The ceremony room at the Military Entrance Processing Station (MEPS) facility in Spokane bears Lallier’s name, an effort by a friend of the family who swore Lallier into military service.

“Every person that’s sworn in, for any service, his picture and story hangs there,” Kim Lallier said. “They said they did that as a reminder that every single person that goes through those doors could be someone that doesn’t come home.”

The pleas and actions to remember also came with an urging to continue living. Megan Poss remembered Forrest Ewens telling her days before he left the country that she should not become overwhelmed in her grief if he died.

“He says to me, ‘You know I want you to remarry,’” Poss said, pausing again to collect herself.

“He had basically lived and had all the joy that he had needed,” Poss continued. “That he would not want me to go on mourning, to know that there was more joy to have.”

A complicated exit

Family members of locals killed in service in Afghanistan said they started to get calls in recent weeks from organizations and friends checking on them as troops began to leave the country, and the Taliban regained control.

“A friend reached out to me and asked, ‘How are you doing?’” Poss said. “My heart is breaking for the women and girls who are at risk of losing so much that was gained.”

“There’s not really a specific word I can place as to how I feel,” said Nicole Goldsmith, sister of Wyatt Goldsmith. “I’m just utterly heartbroken to see, 20 years ago, where we were and where we are today.”

Sadness and frustration were the most common emotions family members said they felt about the end of the war that claimed their loved ones’ lives.

“That we got out was not what offended me,” said John Goldsmith, Wyatt’s father. “But the way it was done, which was a complete disaster.”

Goldsmith and his wife received a letter issued to other Gold Star parents from a commander of the Army Special Forces group saying their son did not die in vain.

Mark Stiltz said the conclusion of the war, and the uncertainty of the country’s future, leaves him with a feeling of uneasiness about the conflict, while also being proud of Matthew’s service to America.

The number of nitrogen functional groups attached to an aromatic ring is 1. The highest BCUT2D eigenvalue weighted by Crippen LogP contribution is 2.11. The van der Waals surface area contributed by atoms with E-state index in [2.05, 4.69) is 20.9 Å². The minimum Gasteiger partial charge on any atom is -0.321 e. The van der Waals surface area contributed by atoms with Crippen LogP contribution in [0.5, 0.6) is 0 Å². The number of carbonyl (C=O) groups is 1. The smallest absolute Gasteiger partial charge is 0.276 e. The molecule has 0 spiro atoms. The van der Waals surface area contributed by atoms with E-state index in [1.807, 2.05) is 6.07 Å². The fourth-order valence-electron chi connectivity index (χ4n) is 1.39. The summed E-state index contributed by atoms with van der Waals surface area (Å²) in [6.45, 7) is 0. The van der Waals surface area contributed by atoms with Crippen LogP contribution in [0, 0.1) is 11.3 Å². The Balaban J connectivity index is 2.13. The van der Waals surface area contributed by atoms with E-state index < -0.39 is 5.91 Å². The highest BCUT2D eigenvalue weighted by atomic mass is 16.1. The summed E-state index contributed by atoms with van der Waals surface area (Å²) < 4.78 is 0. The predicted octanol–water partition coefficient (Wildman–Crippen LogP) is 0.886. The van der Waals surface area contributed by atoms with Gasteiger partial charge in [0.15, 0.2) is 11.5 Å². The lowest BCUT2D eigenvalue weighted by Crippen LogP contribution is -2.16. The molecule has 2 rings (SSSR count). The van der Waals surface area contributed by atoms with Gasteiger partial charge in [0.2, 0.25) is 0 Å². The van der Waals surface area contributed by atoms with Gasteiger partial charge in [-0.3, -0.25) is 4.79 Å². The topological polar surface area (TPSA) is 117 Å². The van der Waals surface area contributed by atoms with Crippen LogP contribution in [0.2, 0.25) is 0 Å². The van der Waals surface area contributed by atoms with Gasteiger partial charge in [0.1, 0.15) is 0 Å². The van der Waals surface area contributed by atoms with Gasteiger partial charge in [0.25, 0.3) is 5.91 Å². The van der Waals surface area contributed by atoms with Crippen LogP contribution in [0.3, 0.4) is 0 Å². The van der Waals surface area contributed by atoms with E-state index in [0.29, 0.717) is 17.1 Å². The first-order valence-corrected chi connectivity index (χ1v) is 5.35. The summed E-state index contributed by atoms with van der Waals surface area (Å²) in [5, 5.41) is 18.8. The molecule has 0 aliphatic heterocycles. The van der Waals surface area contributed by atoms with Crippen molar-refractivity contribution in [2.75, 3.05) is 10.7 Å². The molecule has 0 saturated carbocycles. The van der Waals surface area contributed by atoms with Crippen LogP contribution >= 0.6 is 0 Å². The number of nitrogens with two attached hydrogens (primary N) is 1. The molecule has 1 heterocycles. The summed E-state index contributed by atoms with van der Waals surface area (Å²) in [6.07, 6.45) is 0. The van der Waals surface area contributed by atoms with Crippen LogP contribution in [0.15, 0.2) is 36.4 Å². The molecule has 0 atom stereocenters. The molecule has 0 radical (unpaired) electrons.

“It kind of makes me feel like my son was over there, and was part of a bigger picture, but somehow the bigger picture got lost,” Stiltz said.

Kim Lallier found a social media post during the Afghanistan departure that she believes sums up her feelings on the war and her son, Jarrod’s, job in it. It was written by his former captain. She read the post aloud over the phone.

“Remind them that the work we did was honorable,” she read. “We shined a light in some of the darkest places on the globe. We did our job. We supported righteous endeavors. We ensured that tens of thousands of terrorists never died of old age.”

Others have tried to focus on the memories they do have.

“I don’t think it changes how I feel about his service,” said Garritson, the fiancée of Justin Clouse. “He did what he wanted to do.”

“I try not to think of those things, like was it a waste? I don’t think it was,” she continued. “I think more about the families that are now being affected, and are going through what I’m going through. And that’s the hard part.”

Carol Pinkerton, Forrest Ewen’s mother, said she has some criticisms about the way the U.S. exited Afghanistan.

But her memories, as the 20th anniversary of the attack that prompted U.S. involvement in that country approaches, are on the lightheartedness of her son that acted as a kind of glue that held the family together, and how that was taken away so suddenly.

“Forrest was a total goofball. I called him our entertainment center. He just always was making us laugh,” Pinkerton said.

“When he left, when he died, the whole family – it affects, obviously your whole family. That whole crazy joy, happiness, goofiness, left,” she continued. “ And no one was really able to bring it back.”